“Well?” his mom demanded. “You don’t define him as a real boyfriend like your others? So how do you define him?”
That was the trouble with a lawyer for a mother—he was always being interrogated over semantics.
“It’s a casual thing. That’s all. We like each other, but neither of us is ready for a permanent relationship, so we are keeping it casual, having some fun, we’re—”
“A ‘wham, bam, thank you, ma’am’ type of thing? That’s not okay. It’s not you.”
“I’m fine.” Anthony tried to sound like a responsible adult.
“What about Rick?”
“Rick? What about him?”
“Are you really over him? When I was shopping the other day, I spotted Rick across the mall and—”
“Mom. Remember that I told you Rick left the area? You couldn’t have spotted him.”
“It looked just like him.”
“If you say so. In any case, I’m still not convinced about Dean. Not at all. It’s unlike you to jump into something with a man you barely know.”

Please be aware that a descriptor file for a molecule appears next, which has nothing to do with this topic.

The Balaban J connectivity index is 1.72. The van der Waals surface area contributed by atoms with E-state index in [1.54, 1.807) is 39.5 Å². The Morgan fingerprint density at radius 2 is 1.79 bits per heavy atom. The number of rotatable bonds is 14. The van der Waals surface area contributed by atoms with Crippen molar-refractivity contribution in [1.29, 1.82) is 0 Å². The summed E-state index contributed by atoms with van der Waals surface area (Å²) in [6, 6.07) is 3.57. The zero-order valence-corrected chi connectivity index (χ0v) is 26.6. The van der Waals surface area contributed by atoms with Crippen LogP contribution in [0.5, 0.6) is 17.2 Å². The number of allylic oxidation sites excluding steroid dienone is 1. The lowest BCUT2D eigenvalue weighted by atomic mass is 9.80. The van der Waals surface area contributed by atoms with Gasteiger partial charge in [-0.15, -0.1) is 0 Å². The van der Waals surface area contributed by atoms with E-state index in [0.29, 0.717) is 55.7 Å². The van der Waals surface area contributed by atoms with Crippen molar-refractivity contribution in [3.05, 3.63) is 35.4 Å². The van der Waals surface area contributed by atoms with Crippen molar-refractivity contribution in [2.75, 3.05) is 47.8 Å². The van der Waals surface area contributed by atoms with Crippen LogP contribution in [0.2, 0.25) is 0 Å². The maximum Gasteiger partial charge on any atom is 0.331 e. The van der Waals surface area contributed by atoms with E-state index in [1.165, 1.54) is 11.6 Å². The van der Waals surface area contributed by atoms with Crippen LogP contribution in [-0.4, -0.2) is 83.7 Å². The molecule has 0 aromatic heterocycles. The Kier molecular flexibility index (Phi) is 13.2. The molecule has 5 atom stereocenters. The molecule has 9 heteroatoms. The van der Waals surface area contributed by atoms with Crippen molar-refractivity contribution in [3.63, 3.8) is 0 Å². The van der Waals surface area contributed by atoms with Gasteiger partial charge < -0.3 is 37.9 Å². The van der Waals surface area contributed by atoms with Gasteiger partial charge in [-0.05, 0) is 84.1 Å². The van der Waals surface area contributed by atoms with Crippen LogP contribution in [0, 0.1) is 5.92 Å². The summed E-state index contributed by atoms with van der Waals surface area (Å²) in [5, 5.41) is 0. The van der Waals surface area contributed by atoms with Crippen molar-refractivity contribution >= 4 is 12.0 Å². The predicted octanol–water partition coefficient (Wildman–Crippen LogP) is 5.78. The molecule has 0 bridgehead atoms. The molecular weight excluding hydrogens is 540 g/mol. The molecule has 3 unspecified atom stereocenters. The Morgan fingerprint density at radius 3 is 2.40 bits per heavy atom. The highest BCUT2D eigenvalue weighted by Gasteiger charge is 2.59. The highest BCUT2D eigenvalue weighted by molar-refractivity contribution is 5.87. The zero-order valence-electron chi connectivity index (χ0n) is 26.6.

“Mom, stop it! Maybe this isn’t my usual choice, but Dean’s a good man, really good, and when he looks at me, it’s like….” Anthony shook his head. “It’s enough for now.”
There was a long silence. “Okay,” his mom finally said. “I worry, that’s all. A mother’s prerogative. Actually, sweetheart, it’s nice to hear some life in your voice. Some fire. For too many months, you seemed deflated.” She didn’t add that it had been all his months with Rick deflating him, but Anthony understood her. He appreciated that his mom spared him from saying the words out loud.
“Let’s change the subject, okay?” Anthony began to mix the ingredients for his pepper sauce.
“Fine. How’s work? Are they treating you right?”
“Yes, it’s going well.”
“Don’t let them make it all about the teachers.”
“It should be about the teachers. They’re the most important thing.”